Regardless of theater, the worldwide capacity and throughput improvements by WGS and AEHF will be significant for all Services. One WGS satellite’s capacity replaces the entire DSCS constellation. Once on orbit, three AEHF satellites in geosynchronous orbit will provide ten to one hundred times the capacity of the existing MILSTAR satellites. The terminal segment will be fixed and mobile, on ships and submarines, and on airborne platforms, and will include the Family of Advanced Beyond Line-of-Sight-Terminal (FAB-T), used by all of the Services and several international partners.

How are the current Defense Budget pressures affecting MilSATCOM procurements?

Colonel Robert Wright
Budget pressures are a reality for MILSATCOM and other mission areas — driving innovative, cost effective, scalable solutions for today’s war, and tomorrow’s. Industry, will lead in deriving viable solutions.

integral tsat msm mar10 Having said that, we saw last year’s cancellation of the Transformational Satellite (T-SAT) program, and the subsequent decision to procure additional AEHF satellites. DISA is restructuring the existing DISA Defense Information Systems Network (DISN) Satellite Transmission Services-Global (DSTS-G) contract to include more commercial suppliers.

Do you see the role of Commercial Satellite Communications expanding to augment growing Government communication needs?

Colonel Robert Wright
I believe continued augmentation through commercially leased services is inevitable, but with caveats. Commercial providers will certainly augment bandwidth shortfalls, and they are in a good position to help. We will also see the emergence of commercially-based Internet protocol routing in space, for example. But certain specific military requirements for jam resistant, survivable and protected communications and so forth, commercial providers won’t be the solution. The Air Force will buy more AEHFs for those specific needs, for example.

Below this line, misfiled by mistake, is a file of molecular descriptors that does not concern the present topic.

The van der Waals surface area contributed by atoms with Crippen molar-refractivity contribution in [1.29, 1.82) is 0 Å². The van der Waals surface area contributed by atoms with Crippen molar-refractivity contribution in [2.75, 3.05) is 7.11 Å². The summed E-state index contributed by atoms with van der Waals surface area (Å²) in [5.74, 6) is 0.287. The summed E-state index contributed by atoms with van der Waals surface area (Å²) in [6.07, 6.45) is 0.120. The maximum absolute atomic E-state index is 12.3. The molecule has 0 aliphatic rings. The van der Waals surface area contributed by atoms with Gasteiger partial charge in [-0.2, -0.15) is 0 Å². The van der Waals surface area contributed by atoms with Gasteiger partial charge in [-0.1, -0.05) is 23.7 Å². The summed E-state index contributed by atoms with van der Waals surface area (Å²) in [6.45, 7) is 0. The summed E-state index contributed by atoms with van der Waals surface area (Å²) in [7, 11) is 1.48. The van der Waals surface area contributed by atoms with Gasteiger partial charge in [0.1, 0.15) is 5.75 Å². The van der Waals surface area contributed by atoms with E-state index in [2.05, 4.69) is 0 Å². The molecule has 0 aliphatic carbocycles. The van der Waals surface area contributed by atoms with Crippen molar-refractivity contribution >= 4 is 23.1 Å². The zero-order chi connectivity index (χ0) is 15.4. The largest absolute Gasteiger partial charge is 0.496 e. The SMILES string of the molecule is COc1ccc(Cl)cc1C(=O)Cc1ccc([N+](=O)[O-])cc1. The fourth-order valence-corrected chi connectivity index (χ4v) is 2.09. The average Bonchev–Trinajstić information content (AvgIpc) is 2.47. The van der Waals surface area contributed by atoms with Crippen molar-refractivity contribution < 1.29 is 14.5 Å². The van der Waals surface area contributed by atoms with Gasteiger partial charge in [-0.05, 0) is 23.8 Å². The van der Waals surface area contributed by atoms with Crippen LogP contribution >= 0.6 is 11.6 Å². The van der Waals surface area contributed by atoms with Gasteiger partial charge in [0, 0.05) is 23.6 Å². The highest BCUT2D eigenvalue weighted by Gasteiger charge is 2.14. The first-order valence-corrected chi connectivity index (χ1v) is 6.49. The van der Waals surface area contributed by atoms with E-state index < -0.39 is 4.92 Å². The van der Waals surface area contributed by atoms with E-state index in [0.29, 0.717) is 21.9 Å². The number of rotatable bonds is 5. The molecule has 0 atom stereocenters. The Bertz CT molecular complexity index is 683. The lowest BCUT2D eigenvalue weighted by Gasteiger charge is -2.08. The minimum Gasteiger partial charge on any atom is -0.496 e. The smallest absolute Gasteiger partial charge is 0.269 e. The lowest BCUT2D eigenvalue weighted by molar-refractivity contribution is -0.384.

Are commercially hosted payloads a viable approach to augment communication needs?

Colonel Robert Wright
The Air Force has been investigating commercially hosted payloads for some time, and I believe a dual-use approach is not only viable, but in fact, working today. As I understand it, the Australian Optus and Defense C1 satellite system has 24 Ku-band transponders for commercial use, which are revenue-generating for Optus. The system also hosts UHF, X-band and 6 Ka-band transponders which are not only available to, but are controlled by, the Australian Defense Force (ADF).

With such an increasing reliance on Commercial Satellite Communication links; What are your thoughts on how to protect these vital communication links or more appropriately, provide communication assurance for commercial satellites?